Is Facebook Security an Oxymoron?: Page 2

Posted October 19, 2010

Mike Elgan

Mike Elgan

(Page 2 of 2)

Also: most Facebook users probably don't know that after you delete a photo, it's still available to anyone on Facebook for up to 30 months. All they need is the URL of the photo, which never changes.

The biggest threat to privacy and security and Facebook remains the oldest: falsifying accounts. Anyone can set up a Facebook account using a false name. That name can be somebody else's real name, or they could just make one up. Strangers can pretend to be your real friends on Facebook.

Once that friendship connection is made, they have access to all the information they need for first-rate identity theft. It's also great for real theft because if you post that you're going on vacation, they can burglarize your house.

If you think the solution is to simply not have a Facebook account, think again. Anyone who signs up for a new account on Facebook can demonstrate this. When you first sign up, Facebook presents a list of people who are probably your friends — this happens before you even invite others to become friends on Facebook. And the list is usually pretty accurate.

Stated another way, by not having a Facebook account, you leave yourself open for this particular scam. I hear my fellow tech pundits and columnists brag in writing online that they don't have Facebook accounts. Once a crook knows this, he can establish an account in your name. Facebook will provide him with a list of many of your real friends.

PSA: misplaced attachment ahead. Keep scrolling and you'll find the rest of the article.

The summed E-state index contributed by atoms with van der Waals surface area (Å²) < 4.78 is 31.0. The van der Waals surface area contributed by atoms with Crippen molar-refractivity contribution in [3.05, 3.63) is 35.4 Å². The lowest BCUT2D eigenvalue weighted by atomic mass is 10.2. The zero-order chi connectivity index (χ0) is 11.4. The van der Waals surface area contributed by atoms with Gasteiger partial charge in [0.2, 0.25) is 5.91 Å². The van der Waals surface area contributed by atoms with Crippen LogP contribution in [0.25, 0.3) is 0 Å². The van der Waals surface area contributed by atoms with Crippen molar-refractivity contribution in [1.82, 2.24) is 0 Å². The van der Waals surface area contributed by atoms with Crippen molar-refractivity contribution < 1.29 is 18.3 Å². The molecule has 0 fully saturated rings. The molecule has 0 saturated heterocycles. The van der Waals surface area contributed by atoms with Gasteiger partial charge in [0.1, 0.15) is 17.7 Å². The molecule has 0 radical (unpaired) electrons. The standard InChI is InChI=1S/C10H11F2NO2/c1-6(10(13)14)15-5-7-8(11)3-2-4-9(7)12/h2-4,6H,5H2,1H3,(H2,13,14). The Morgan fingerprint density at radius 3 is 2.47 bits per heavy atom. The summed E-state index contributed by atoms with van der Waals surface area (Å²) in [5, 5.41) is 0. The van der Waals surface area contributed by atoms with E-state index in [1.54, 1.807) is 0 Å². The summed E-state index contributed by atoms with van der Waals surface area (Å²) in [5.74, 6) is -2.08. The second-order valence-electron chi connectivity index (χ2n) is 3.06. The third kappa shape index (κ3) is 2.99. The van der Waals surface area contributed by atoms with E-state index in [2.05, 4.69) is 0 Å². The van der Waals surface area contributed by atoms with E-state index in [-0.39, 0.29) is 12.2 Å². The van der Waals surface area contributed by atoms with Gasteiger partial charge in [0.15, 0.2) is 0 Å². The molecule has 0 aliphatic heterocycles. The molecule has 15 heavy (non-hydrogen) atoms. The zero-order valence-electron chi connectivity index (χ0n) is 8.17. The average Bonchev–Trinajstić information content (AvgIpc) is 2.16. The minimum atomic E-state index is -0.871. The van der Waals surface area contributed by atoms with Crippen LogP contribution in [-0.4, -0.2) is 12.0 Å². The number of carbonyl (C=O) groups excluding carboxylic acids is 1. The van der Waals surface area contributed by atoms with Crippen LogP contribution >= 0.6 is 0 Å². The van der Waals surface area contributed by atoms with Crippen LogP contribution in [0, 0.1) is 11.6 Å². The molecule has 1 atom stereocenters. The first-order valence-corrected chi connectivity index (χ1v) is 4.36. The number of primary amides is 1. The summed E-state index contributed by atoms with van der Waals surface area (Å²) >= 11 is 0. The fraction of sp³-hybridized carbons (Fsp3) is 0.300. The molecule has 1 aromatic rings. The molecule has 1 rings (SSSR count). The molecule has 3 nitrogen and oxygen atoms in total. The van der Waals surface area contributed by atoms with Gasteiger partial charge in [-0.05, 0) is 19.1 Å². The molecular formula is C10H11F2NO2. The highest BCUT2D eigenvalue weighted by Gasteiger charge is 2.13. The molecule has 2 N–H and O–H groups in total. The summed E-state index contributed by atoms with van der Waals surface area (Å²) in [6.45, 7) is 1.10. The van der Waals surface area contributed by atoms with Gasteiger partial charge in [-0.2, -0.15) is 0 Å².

He can establish those Facebook friendships, then reap a harvest of personal data about you that enables all kinds of mischief.

The bottom line of all of this disturbing security news is that if anyone wants to steal your information, pretend to be you, burglarize your house, stalk you, well – if you’re account is not properly protected – Facebook is one-stop shopping for all of that.

Facebook's security measures fail to impress. They don't solve the real problems and, in some cases, even create new risks.

Users don't care enough about security. And Facebook doesn't care enough about security.

It's time for Facebook -- and Facebook users -- to finally get serious.

Page 2 of 2

Previous Page
1 2

Tags: Facebook, security, privacy, Security practices, Facebook marketing

0 Comments (click to add your comment)
Comment and Contribute


(Maximum characters: 1200). You have characters left.



IT Management Daily
Don't miss an article. Subscribe to our newsletter below.

By submitting your information, you agree that datamation.com may send you Datamation offers via email, phone and text message, as well as email offers about other products and services that Datamation believes may be of interest to you. Datamation will process your information in accordance with the Quinstreet Privacy Policy.